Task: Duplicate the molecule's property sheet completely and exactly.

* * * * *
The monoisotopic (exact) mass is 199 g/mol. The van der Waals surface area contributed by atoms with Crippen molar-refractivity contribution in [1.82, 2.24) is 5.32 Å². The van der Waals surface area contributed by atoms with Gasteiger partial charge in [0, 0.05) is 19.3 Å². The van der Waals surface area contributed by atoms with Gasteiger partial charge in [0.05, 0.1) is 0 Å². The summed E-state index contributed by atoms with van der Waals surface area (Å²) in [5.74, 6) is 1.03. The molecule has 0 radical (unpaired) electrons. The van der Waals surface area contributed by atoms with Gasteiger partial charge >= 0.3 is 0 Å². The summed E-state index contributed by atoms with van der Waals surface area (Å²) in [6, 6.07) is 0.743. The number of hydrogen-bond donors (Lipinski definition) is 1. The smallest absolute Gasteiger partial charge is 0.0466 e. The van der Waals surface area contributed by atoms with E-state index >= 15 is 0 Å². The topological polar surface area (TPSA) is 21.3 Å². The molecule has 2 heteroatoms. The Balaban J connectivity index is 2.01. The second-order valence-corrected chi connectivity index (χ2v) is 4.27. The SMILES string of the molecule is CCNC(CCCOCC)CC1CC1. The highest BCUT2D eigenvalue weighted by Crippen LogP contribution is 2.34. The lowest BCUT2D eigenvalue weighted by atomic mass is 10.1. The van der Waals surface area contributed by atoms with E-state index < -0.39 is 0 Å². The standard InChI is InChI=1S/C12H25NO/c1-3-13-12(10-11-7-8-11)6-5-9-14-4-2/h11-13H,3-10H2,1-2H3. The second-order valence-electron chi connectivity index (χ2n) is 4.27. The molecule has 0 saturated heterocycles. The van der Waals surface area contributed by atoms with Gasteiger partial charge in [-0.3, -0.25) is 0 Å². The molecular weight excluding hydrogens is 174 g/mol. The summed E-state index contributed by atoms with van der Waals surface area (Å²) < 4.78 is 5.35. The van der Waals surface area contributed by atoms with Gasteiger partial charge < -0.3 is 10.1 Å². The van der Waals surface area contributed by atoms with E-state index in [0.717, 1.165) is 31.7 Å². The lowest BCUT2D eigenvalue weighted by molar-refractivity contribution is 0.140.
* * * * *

The monoisotopic (exact) mass is 199 g/mol. The van der Waals surface area contributed by atoms with Crippen molar-refractivity contribution in [1.82, 2.24) is 5.32 Å². The van der Waals surface area contributed by atoms with Gasteiger partial charge in [0, 0.05) is 19.3 Å². The van der Waals surface area contributed by atoms with Gasteiger partial charge in [0.05, 0.1) is 0 Å². The summed E-state index contributed by atoms with van der Waals surface area (Å²) in [5.74, 6) is 1.03. The molecule has 0 radical (unpaired) electrons. The van der Waals surface area contributed by atoms with Gasteiger partial charge >= 0.3 is 0 Å². The summed E-state index contributed by atoms with van der Waals surface area (Å²) in [6, 6.07) is 0.743. The number of hydrogen-bond donors (Lipinski definition) is 1. The smallest absolute Gasteiger partial charge is 0.0466 e. The van der Waals surface area contributed by atoms with E-state index >= 15 is 0 Å². The topological polar surface area (TPSA) is 21.3 Å². The molecule has 2 heteroatoms. The Balaban J connectivity index is 2.01. The second-order valence-corrected chi connectivity index (χ2v) is 4.27. The SMILES string of the molecule is CCNC(CCCOCC)CC1CC1. The highest BCUT2D eigenvalue weighted by Crippen LogP contribution is 2.34. The lowest BCUT2D eigenvalue weighted by atomic mass is 10.1. The van der Waals surface area contributed by atoms with E-state index < -0.39 is 0 Å². The standard InChI is InChI=1S/C12H25NO/c1-3-13-12(10-11-7-8-11)6-5-9-14-4-2/h11-13H,3-10H2,1-2H3. The second-order valence-electron chi connectivity index (χ2n) is 4.27. The molecule has 0 saturated heterocycles. The van der Waals surface area contributed by atoms with Gasteiger partial charge in [-0.3, -0.25) is 0 Å². The molecular weight excluding hydrogens is 174 g/mol. The summed E-state index contributed by atoms with van der Waals surface area (Å²) < 4.78 is 5.35. The van der Waals surface area contributed by atoms with Gasteiger partial charge < -0.3 is 10.1 Å². The van der Waals surface area contributed by atoms with E-state index in [0.717, 1.165) is 31.7 Å². The lowest BCUT2D eigenvalue weighted by molar-refractivity contribution is 0.140.